What is SMTP?
Have you ever wondered how your email gets to its recipient?
The Simple Mail Transfer Protocol (SMTP) protocol is the bedrock of email communications, and absolutely crucial for modern-day connectivity.
SMTP is a set of rules that allow data to be sent from one email server to another and allows the exchange of online messages. It's widely used by email hosts and webmail clients everywhere, from Gmail to Outlook.com, as a means to send or receive emails outside of their own systems.
This technology was first created in the 80s by the Internet Engineering Task Force (IETF), a large open community of network designers, vendors, operators and researchers. SMTP, which is also known as RFC 821 and RFC 2821, was devised as part of the application layer of the TCP/IP protocol.
It uses a "store and forward" mechanism to shift an email from one device's mail Transfer Agent (MTA) to another, travelling through the network using a chain of store and forward actions prior to reaching its destination.
Either the Post Office Protocol 3 (POP3) mechanism or Internet Message Access Protocol (IMAP), is then employed to gather and transfer emails to the recipient. Both methods have their pros and cons but, generally, enterprise applications should use IMAP where needed so emails can be stored on a server as opposed to locally on individual devices. It's crucial, however, that one is specified on the server so that emails can be received properly by a device, regardless of which option you choose.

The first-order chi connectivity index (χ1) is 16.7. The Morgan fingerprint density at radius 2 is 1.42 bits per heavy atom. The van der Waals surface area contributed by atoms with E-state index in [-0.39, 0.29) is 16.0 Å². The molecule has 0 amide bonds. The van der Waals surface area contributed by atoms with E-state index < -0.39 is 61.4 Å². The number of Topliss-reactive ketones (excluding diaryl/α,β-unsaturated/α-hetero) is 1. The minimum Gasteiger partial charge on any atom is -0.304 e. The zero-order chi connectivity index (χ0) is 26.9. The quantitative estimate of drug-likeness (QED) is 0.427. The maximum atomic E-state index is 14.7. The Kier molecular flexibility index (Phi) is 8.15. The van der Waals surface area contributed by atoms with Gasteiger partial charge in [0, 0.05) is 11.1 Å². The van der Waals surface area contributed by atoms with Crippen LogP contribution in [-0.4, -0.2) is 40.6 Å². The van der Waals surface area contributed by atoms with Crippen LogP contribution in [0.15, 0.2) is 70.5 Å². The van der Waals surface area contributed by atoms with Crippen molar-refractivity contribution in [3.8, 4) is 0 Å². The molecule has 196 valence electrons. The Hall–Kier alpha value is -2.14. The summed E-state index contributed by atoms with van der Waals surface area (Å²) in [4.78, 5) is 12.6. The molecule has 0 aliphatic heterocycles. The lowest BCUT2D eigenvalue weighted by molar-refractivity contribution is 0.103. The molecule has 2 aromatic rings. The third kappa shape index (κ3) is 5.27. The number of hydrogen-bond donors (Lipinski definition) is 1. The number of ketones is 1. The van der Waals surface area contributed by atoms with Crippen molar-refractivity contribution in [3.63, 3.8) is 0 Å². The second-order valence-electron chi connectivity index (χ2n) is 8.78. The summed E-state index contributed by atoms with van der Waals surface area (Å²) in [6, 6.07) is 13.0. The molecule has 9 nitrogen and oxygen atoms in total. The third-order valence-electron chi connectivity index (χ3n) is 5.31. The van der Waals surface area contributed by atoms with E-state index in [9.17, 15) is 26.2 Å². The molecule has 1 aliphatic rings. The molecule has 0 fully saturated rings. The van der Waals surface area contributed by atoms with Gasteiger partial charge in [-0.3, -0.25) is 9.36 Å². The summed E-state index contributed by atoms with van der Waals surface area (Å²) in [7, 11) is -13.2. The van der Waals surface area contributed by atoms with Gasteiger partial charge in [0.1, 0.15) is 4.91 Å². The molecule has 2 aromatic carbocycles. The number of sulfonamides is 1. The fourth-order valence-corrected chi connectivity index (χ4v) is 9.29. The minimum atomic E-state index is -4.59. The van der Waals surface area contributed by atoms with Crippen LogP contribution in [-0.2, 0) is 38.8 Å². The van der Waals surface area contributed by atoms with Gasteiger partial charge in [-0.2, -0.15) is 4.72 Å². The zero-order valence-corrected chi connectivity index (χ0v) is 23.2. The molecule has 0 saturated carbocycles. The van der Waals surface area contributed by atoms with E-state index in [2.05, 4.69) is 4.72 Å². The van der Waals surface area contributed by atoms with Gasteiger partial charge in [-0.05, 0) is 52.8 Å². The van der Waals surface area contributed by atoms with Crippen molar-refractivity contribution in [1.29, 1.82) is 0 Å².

SMTP is integrated into email clients and includes four vital parts: a local user or client-end utility called the mail user agent (MUA); a server called the mail submission agent (MSA); a mail transfer agent (MTA); and a mail delivery agent (MDA).
The SMTP server
An SMTP server is just a computer running SMTP. Once messages are picked up they are sent to this server for passing onto recipients.
Six steps to (email) heaven
An email is sent from sender to recipient using six steps.
1) The email is submitted by an MUA to a mail server's MSA.
2) This email is transferred to the server's MTA via port 25 (the MTA and MSA are typically hosted on the same SMTP server).
3) The MTA confirms the MX record of the recipient domain and transfers the message to another MTA (this can happen many times until the message is received by the destination server).
4) The email is given over to the MDA, which saves the message in the correct format for retrieval by the receiving MUA.
5) The receiving MUA requests the message from the MDA via POP3 or IMAP.
6) Lastly, the email is delivered to the receiving MUAs inbox.
Using MIME to send attachments
SMTP is a very reliable protocol, but it is constrained to sending text only. This would make email very limited as we wouldn't be able to send any attachments. This is where MIME comes in.
MIME stands for Multipurpose Internet Mail Extensions. This is an extension to SMTP that allows users to send different kinds of files over the internet, such as audio, video, images, application programs, etc. It also allows for non-Latin characters and emails that contain multiple parts (such as an email with a plain text element and an HTML element).
Another extension to SMTP is SMTP Authentication. This enables email clients to authenticate when connecting to an SMTP server using a username and a password. This prevents unauthorised users from sending email through an SMTP server.
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